Summer Escapes: Drift Away

By Janelle Nanos | Boston Magazine |

Siasconset

It’s funny, actually: Ever since Queequeg’s heyday, Nantucket has prided itself on being the most secluded New England island. And yet we defy you to walk unencumbered down any of its cobblestoned main streets in summertime. (If it isn’t an SUV cluster you’re running into, it’s a 12-stroller pileup.)

It’s a different story altogether in Siasconset. (That’s ’Sconset to you first-timers.) The teensy village at the island’s east end is less than a 15-minute car ride — 45 minutes by bike — from the frenzy of Nantucket Center, but feels like it’s an entire world away. The action (such as it is) centers on the Summer House — the easygoing microresort on a salty-aired hill above the sea. The roofs on its cluster of historical cottages are so low,they seem straight out of a hobbit shire. But who stays in them? Oh, you know, the usual: Katie Couric, Todd English, and the like, who come to get closer to the ocean and farther from the autograph seekers.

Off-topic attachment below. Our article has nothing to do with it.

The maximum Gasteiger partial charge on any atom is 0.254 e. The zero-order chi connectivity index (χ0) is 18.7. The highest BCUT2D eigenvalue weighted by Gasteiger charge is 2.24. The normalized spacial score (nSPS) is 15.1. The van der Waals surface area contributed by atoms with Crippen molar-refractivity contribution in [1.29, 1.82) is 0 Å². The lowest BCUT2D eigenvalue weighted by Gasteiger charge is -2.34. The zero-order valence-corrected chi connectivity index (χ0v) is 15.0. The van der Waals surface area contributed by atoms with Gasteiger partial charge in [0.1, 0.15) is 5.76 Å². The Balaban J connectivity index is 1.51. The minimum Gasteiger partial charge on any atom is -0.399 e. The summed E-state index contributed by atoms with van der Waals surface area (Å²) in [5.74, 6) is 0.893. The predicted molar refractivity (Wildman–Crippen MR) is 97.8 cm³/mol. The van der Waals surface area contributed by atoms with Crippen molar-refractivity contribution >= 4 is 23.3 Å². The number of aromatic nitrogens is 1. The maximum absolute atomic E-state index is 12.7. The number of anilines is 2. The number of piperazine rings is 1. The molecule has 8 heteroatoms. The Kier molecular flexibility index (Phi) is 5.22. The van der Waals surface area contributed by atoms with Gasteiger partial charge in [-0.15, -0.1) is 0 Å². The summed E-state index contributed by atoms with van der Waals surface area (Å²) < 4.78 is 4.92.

And if you do happen to trip over a celeb down at the pool, faux shudder as necessary and retire to the Chanticleer — the ne plus ultra of fine dining on the island — which offers thoughtful dishes like Moroccan chicken with fresh figs and arugula, madeira sauce, and chorizo. The next morning, recover from the feast by making a beeline for the outskirts of the abutting dunes, where you might see a dozen people all day. But with so much nothing to accomplish, who has time to count? >> The Summer House (starts at $600 per night), 17 Ocean Ave., Siasconset, Nantucket, 508-257-4577, thesummerhouse.com. — A.H.

 

CHEAT SHEET
Dining Out
   The Summer House restaurant sets out a tiny continental breakfast, but at night gets fancy with table linens, enormous floral bouquets, and a menu that focuses on (what else?) seafood.
Beach Time   Need a change of scenery? You’ll get slightly larger crowds at Siasconset’s main public beach, but its cuteness (a lighthouse sitting at one end is well tended by a preservation society) makes up for it.

  • Tourist

    Awful, run-down, overpriced, understaffed.

  • Duncan

    Folk such as me, my family, and my friends, who are blessed to have raised their children in ‘sconset never go near the Summerhouse, which, while located near our charming village, is totally not of the village. A better idea is to drive your leased Escalade to the Hamptons and hope you get to slobber during a celeb-sighting (and you’ll be doing ‘sconset a favor). If you must visit us, please do so on a bike and have dinner at the Sconset Cafe.